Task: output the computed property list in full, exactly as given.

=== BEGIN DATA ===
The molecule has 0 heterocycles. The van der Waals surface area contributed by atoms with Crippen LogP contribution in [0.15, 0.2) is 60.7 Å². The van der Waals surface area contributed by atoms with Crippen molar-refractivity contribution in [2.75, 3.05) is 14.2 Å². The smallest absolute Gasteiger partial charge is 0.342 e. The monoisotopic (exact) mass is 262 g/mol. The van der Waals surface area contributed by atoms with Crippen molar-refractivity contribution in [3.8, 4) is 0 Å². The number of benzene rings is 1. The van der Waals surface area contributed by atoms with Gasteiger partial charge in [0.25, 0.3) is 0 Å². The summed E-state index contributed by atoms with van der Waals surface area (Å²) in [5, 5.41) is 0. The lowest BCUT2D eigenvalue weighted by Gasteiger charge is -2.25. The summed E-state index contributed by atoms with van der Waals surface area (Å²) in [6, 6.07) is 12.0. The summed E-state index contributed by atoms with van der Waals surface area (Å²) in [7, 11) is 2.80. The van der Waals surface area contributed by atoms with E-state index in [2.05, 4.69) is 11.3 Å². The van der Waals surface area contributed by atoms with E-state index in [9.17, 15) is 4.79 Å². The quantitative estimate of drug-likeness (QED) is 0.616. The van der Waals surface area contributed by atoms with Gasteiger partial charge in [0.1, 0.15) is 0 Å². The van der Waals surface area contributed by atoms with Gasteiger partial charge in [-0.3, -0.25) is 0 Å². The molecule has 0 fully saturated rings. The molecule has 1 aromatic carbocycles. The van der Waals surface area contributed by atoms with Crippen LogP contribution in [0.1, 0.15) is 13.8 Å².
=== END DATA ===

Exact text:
The molecule has 0 heterocycles. The van der Waals surface area contributed by atoms with Crippen LogP contribution in [0.15, 0.2) is 60.7 Å². The van der Waals surface area contributed by atoms with Crippen molar-refractivity contribution in [2.75, 3.05) is 14.2 Å². The smallest absolute Gasteiger partial charge is 0.342 e. The monoisotopic (exact) mass is 262 g/mol. The van der Waals surface area contributed by atoms with Crippen molar-refractivity contribution in [3.8, 4) is 0 Å². The number of benzene rings is 1. The van der Waals surface area contributed by atoms with Gasteiger partial charge in [0.25, 0.3) is 0 Å². The summed E-state index contributed by atoms with van der Waals surface area (Å²) in [5, 5.41) is 0. The lowest BCUT2D eigenvalue weighted by Gasteiger charge is -2.25. The summed E-state index contributed by atoms with van der Waals surface area (Å²) in [6, 6.07) is 12.0. The summed E-state index contributed by atoms with van der Waals surface area (Å²) in [7, 11) is 2.80. The van der Waals surface area contributed by atoms with E-state index in [2.05, 4.69) is 11.3 Å². The van der Waals surface area contributed by atoms with E-state index in [9.17, 15) is 4.79 Å². The quantitative estimate of drug-likeness (QED) is 0.616. The van der Waals surface area contributed by atoms with Gasteiger partial charge in [0.1, 0.15) is 0 Å². The van der Waals surface area contributed by atoms with Gasteiger partial charge in [-0.3, -0.25) is 0 Å². The molecule has 0 fully saturated rings. The molecule has 1 aromatic carbocycles. The van der Waals surface area contributed by atoms with Crippen LogP contribution in [0.1, 0.15) is 13.8 Å².